In the mountainous, arid zone of Queretaro state, 180 miles north of Mexico city, ancient cave paintings have been discovered which have attracted an expedition of scientists, academics and writers.
GV TILT DOWN Rock face with drawings
CU Drawing "People looking to sun"
CU Drawing "creatures from outer space"
CU Drawing "Sun, mountains, deer & man flying"
CU Mountain section of drawing.
SV/CU Mexicans watch
SV Gonzalez Rul wetting the wall
CU Drawing "Mother Space ship" & "Mountain as seen from space"
Drawing of circle meaning flight
CU Drawing "Men around space ship"
GV Mexicans in cave
Initials CM/PMW/BB/2122 CM/PMW/BB/2200
Script is copyright Reuters Limited. All rights reserved
Background: In the mountainous, arid zone of Queretaro state, 180 miles north of Mexico city, ancient cave paintings have been discovered which have attracted an expedition of scientists, academics and writers.
Wall inscriptions have also been found at the location, which has for generations been a sacred place for the descendants of the Mexican Toltec people.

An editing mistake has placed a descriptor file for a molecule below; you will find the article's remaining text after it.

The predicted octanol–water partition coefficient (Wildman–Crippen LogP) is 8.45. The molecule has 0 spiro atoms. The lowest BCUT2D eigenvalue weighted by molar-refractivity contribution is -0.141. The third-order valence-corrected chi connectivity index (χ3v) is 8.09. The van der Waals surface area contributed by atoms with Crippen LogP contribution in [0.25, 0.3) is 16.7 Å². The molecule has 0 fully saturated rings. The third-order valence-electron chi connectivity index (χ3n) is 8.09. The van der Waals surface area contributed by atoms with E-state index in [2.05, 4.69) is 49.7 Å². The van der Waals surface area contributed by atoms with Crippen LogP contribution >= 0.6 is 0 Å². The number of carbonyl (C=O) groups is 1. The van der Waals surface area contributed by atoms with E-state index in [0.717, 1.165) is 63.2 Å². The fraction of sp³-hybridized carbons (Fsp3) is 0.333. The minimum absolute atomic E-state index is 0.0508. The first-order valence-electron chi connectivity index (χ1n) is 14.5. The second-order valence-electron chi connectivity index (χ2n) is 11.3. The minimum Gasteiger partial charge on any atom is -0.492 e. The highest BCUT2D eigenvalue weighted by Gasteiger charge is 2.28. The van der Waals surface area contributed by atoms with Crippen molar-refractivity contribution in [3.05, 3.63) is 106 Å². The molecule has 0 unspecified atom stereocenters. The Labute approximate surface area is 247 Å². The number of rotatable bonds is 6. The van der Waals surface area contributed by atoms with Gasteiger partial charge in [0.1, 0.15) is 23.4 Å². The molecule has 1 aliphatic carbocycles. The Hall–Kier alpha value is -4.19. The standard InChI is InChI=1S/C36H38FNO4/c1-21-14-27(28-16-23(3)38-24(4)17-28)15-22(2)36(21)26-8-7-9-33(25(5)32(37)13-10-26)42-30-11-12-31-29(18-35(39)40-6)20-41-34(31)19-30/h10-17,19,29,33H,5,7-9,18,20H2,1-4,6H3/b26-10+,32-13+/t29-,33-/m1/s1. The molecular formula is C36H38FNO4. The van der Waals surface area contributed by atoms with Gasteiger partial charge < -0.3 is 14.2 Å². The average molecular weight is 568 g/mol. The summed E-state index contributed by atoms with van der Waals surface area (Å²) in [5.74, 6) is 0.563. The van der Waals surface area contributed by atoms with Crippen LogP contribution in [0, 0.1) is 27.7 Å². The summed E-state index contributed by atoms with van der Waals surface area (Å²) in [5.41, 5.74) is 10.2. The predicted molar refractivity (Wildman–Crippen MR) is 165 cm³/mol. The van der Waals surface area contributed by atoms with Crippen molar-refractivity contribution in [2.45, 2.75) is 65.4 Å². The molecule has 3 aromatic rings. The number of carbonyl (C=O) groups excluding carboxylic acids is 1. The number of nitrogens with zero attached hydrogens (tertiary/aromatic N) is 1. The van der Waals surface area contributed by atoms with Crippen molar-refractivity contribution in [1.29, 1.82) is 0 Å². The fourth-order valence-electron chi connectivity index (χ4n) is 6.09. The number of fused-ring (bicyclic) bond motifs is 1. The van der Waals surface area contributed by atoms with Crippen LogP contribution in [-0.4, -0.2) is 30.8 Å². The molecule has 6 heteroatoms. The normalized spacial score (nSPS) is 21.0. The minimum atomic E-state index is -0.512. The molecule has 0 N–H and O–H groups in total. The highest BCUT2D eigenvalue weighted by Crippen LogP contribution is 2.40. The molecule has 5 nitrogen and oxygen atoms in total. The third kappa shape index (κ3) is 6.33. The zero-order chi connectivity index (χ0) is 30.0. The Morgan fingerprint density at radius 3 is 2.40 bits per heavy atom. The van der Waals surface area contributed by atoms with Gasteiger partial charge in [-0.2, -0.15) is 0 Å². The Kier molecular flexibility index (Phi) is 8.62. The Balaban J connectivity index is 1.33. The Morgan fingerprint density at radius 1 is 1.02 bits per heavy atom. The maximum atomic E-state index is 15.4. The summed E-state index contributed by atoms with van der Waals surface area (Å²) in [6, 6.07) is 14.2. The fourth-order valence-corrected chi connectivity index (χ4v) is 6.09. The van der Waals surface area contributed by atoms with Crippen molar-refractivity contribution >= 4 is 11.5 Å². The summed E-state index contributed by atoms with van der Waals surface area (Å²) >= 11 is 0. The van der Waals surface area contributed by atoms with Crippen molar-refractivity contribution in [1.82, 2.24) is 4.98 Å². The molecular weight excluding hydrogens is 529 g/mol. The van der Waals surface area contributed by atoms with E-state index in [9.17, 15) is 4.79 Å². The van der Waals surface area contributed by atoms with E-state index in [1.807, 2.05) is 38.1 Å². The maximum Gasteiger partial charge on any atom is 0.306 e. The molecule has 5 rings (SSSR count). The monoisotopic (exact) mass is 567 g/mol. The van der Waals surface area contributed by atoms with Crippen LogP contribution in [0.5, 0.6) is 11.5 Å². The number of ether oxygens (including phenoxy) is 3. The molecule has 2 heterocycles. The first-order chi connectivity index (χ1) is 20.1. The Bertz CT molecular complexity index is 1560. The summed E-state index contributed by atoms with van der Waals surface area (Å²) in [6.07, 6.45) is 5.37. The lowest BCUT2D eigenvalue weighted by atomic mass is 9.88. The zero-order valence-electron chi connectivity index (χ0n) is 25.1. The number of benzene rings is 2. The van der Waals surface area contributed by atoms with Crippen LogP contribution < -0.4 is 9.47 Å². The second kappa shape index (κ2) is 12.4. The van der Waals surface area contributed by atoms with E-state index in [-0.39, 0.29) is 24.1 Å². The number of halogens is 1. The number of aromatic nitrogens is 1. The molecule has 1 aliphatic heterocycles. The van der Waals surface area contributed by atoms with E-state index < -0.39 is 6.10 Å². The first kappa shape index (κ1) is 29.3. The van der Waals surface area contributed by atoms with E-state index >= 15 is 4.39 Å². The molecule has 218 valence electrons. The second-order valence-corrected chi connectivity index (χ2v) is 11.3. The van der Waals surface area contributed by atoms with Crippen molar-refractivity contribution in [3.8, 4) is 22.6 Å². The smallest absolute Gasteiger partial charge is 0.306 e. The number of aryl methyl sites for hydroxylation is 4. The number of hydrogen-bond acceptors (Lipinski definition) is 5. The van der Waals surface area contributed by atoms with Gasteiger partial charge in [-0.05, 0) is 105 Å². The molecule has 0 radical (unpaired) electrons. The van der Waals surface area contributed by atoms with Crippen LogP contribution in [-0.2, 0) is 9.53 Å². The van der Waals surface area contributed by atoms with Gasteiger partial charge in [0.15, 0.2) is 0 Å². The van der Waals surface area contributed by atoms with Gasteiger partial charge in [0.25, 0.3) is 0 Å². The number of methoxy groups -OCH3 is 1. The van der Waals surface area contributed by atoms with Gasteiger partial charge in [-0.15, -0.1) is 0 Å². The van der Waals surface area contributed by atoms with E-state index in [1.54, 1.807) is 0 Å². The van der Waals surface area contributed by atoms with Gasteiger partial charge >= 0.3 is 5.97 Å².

But the paintings and inscriptions creating the interest pre-date Toltec culture, and are probably thousands of years old.
The only people now living in the area, at Deca hill and Pathe village, are some 15 Indian families. One man suggested a reason for this to the new visitors with the remark "Here it only rains by mistake."
Juan Ruiz Healey, a Mexican broadcasting journalist, alerted the experts to the discoveries at the Queretaro caves, and the expedition which visited them went in by helicopter.
Among them were Archaeologist Dr. Francisco Gonzalez Rul, Mayologist Professor Domingo Martinez Peredes, chemist Edmundo Villegas, and a number of other specialists and writers.
Among the wall inscriptions, perhaps the most fascinating are those of a man dressed in what could be a space-suit, and of what might be a space-ship. The scientists have speculated that these wall-artists might have had contact with people from outer space.